SENIOR ADMINISTRATION OFFICIAL: Great. Thanks. Thanks, everybody, for joining. I'll walk you through the second day, Saturday, of what is really a busy weekend of activities. And the main event on Saturday will be the Vice President's speech as a formal part of the Munich Security Conference. And in this speech, as throughout her public engagements over the weekend, she will be addressing the situation on Ukraine's border and the threat of Russian aggression and the latest state of play in what obviously has been -- remains a fluid situation.

I won't get into hugely specific details about her speech, but I can give you some of the themes I think you can expect her to address. And one would be stock-taking of the really remarkable unity that we've achieved across the transatlantic community.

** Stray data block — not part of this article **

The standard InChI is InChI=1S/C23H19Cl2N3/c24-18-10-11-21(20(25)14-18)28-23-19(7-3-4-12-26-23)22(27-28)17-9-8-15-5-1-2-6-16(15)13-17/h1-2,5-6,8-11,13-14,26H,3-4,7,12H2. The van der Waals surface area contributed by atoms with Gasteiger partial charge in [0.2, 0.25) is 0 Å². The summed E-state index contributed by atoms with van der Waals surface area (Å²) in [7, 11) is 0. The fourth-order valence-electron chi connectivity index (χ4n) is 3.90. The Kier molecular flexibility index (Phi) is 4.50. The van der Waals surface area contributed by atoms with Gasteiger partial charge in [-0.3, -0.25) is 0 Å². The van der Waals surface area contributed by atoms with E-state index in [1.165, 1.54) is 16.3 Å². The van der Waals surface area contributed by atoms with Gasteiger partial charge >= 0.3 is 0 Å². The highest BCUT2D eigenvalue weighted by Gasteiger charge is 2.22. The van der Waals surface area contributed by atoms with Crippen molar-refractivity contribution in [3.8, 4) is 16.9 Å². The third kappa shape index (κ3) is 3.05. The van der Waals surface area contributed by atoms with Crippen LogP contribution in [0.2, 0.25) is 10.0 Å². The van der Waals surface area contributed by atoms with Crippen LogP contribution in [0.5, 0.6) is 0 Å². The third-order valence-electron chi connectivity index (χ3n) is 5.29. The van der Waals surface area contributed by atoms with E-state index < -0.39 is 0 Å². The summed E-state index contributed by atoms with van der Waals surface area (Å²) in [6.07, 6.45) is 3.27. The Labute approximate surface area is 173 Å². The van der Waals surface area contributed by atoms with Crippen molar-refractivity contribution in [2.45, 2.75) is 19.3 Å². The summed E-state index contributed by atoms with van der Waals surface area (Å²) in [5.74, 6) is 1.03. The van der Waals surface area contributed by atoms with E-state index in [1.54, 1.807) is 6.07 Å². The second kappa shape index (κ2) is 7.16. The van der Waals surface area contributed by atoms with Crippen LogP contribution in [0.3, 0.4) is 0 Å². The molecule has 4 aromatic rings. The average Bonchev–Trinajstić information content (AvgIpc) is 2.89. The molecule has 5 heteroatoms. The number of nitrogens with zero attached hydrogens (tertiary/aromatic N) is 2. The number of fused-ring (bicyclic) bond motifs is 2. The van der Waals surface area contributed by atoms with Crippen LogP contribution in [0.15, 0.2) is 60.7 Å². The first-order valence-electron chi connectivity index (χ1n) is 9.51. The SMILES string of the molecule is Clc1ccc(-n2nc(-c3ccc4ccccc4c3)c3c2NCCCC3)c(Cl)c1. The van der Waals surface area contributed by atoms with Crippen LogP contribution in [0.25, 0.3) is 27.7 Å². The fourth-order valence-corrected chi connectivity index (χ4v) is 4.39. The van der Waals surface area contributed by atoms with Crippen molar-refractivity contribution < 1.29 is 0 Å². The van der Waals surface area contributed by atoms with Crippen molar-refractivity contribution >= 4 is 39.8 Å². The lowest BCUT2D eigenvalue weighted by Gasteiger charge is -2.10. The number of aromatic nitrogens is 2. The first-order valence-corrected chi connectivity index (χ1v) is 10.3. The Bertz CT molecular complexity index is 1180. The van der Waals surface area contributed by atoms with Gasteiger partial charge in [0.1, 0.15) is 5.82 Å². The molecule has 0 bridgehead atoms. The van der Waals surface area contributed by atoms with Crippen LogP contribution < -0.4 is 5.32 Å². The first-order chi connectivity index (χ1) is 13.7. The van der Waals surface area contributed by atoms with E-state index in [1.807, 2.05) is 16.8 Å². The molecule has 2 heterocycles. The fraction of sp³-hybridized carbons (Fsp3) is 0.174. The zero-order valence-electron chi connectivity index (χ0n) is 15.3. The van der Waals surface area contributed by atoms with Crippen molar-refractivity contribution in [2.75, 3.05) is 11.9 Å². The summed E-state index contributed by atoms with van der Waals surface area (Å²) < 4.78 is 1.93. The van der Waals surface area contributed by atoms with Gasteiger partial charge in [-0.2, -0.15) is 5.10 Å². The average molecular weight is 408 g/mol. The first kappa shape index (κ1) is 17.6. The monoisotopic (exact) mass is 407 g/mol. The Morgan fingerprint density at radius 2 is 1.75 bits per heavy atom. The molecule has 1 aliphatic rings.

The reality is we think that the West is more united and NATO is stronger than they have been in decades. And that applies to our diplomacy, where we have together put forward our diplomatic approach to Russia; militarily, where we've coordinated extremely closely on force posture adjustments that we've been making together with our NATO Allies; and then on the economic side as well, including the severe sanctions that we intend to impose on Russia if it further invades Ukraine.

The Vice President will underscore how that unity is a source of strength that will allow us to respond swiftly and severely to any further Russian aggression.

And I would just note on that, on these themes, you know, this is something that the Biden-Harris administration has emphasized from day one -- the importance of allies and partners across the board, not just in security issues and not just in Europe, but, in general, the importance of allies and alliances. And I think we're seeing that play out in this crisis in Europe today.